After he was hit, al-Zintani was taken to a hospital in Benghazi, where he died later that day from his injuries, Omar Altwati, a freelance producer with whom al-Zintani had worked in the week before his death, told CPJ. According to Altwati and local news reports, the sniper likely belonged to the Islamist militias fighting for territory in and around Benghazi. CPJ was unable to determine if any group took responsibility.
The journalist had worked for multiple Libyan outlets, including al-Zintan TV, which released a statement paying tribute to him after his death. In the weeks before his death, he had worked closely with Altwati, a freelancer who produces video and images for Sky News Arabia TV, which is part-owned by British Sky Broadcasting and has headquarters in Abu Dhabi. A spokesperson for Sky News Arabia TV told CPJ that it did not deal directly with al-Zintani.
Altwati, the producer, told CPJ that al-Zintani had provided him with images of fighting in Gwersha earlier in June and that they communicated on June 23, the day before al-Zintani was killed. Records of text messages between the two journalists, viewed by CPJ, show that al-Zintani said on June 23 that he would cover any fighting for Altwati in the area in the coming days.
Altwati said he did not hear from al-Zintani again and when he tried to call him on June 24, the photographer's phone was turned off. Altwati said that another journalist told him al-Zintani had been killed covering a Libyan National Army offensive that day. Altwati told CPJ that he confirmed the death with a military spokesperson, who also said al-Zintani was with a Saiqa unit at the time he was hit.
A YouTube channel in al-Zintani's name contains videos dating back to 2012, mostly about the fighting in Libya. Videos from the past three months before his death include a report about the Libyan National Army reclaiming a cement factory in Benghazi from Islamist militias, and promotional reports about the Libyan National Army's air force. The videos are marked as filmed and produced by al-Zintani.
Al-Zintani took up photojournalism in 2011 after the Libyan uprising against Muammar Qaddafi. Brian Conley, director of the U.S.-based company Small World News, which provides training to citizen journalists, told CPJ he met al-Zintani in Libya in 2011 when the journalist was covering fighting in the town of Zintan. He said that they met again in 2012 at a video production workshop that Conley ran in Benghazi. Conley said he helped al-Zintani sell content to U.S.
television networks. The two later discussed collaborating on running workshops for young journalists in Libya, but the project never materialized, Conley said.
Benghazi has been the scene of fierce fighting in 2016 between units belonging to the internationally recognized Libyan National Army, led by General Khalifa Haftar, and Islamist militias, some with affiliations to the militant group, Islamic State.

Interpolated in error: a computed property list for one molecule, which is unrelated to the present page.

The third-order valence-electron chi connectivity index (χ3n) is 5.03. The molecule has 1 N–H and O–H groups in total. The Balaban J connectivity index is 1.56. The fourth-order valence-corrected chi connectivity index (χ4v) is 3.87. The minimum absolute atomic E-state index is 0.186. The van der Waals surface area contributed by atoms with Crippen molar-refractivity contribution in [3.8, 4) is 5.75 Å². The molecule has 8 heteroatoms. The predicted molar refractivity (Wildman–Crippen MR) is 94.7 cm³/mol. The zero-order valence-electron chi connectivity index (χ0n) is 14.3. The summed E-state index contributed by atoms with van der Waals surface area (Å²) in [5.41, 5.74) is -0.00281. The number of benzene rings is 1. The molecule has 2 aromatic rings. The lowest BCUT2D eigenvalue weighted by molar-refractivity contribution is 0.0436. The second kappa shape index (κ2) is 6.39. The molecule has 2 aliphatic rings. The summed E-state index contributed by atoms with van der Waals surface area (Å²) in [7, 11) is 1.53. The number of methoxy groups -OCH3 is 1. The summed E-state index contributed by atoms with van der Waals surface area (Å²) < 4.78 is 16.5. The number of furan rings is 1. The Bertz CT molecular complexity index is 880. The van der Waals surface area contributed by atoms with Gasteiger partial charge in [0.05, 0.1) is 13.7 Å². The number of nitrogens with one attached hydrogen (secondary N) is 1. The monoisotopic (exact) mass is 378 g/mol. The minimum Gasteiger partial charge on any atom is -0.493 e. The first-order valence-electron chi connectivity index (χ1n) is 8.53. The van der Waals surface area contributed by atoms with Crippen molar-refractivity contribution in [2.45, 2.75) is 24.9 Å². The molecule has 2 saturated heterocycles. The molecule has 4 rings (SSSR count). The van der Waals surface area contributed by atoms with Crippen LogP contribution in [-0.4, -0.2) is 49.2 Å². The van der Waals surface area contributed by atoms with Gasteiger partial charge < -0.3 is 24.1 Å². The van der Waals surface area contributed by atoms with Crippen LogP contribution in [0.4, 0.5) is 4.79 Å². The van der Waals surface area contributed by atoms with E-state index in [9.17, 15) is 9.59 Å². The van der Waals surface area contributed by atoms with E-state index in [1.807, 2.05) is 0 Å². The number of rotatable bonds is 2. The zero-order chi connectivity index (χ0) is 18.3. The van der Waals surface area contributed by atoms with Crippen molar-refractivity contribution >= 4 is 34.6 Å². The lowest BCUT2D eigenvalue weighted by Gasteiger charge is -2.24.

El-Hadj Mohamed Diallo, Guinée7, Afrik February 5, 2016, in Conakry, Guinea
Diallo, a reporter for the news websites Guinée7 and Afrik, was shot in the chest during clashes outside a meeting of Guinea's main opposition party, the Union of Democratic Forces of Guinea, in the capital, Conakry, according to reports. He died on the way to the hospital.
The reporter was shot during clashes at a political meeting he was covering. When the politician Oury Bah, who had recently been removed from his post as party vice-president, was denied entry to the party's headquarters, clashes erupted between his supporters and those of the current leader, Cellou Dalein Diallo, according to reports.
Ibrahima Sory Traoré, publication manager of the privately owned Guinée7, told reporters on February 5 that he had viewed the reporter's body. Traoré said, "He was shot at point-blank range."
It was not immediately clear who shot Diallo, Reuters said. Government spokesperson Damantang Albert Camara said the killing is being investigated as a "voluntary homicide," according to reports. Guinea's Justice Minister Cheick Sako told reporters, "This crime will not go unpunished."
Attempts by CPJ to call police in Conakry for comment in early February went unanswered.
Diallo, who was married and had a young daughter, also contributed to the weekly L'Indépendant, according to reports. On February 8, 2016, hundreds of people marched in the capital, and nationwide the media held a "press-free" day to demand justice for Diallo, according to reports. A tribute to Diallo, published by his outlet Guinée7 on February 10, described the reporter's death a "huge loss for the Guinean press."
According to media reports, 17 of the 20 people arrested in connection with the crime were freed by August 2016. Two were still detained, while a third died in state custody, the U.S.-government-funded Voice of America reported.
Ibrahima Sory Traoré, publication manager of the privately owned Guinée7, told CPJ on December 5, 2016, that five people were charged in connection with Diallo's murder. He said two of suspects were in custody, and that police had warrants for the arrest of three other suspects still at large.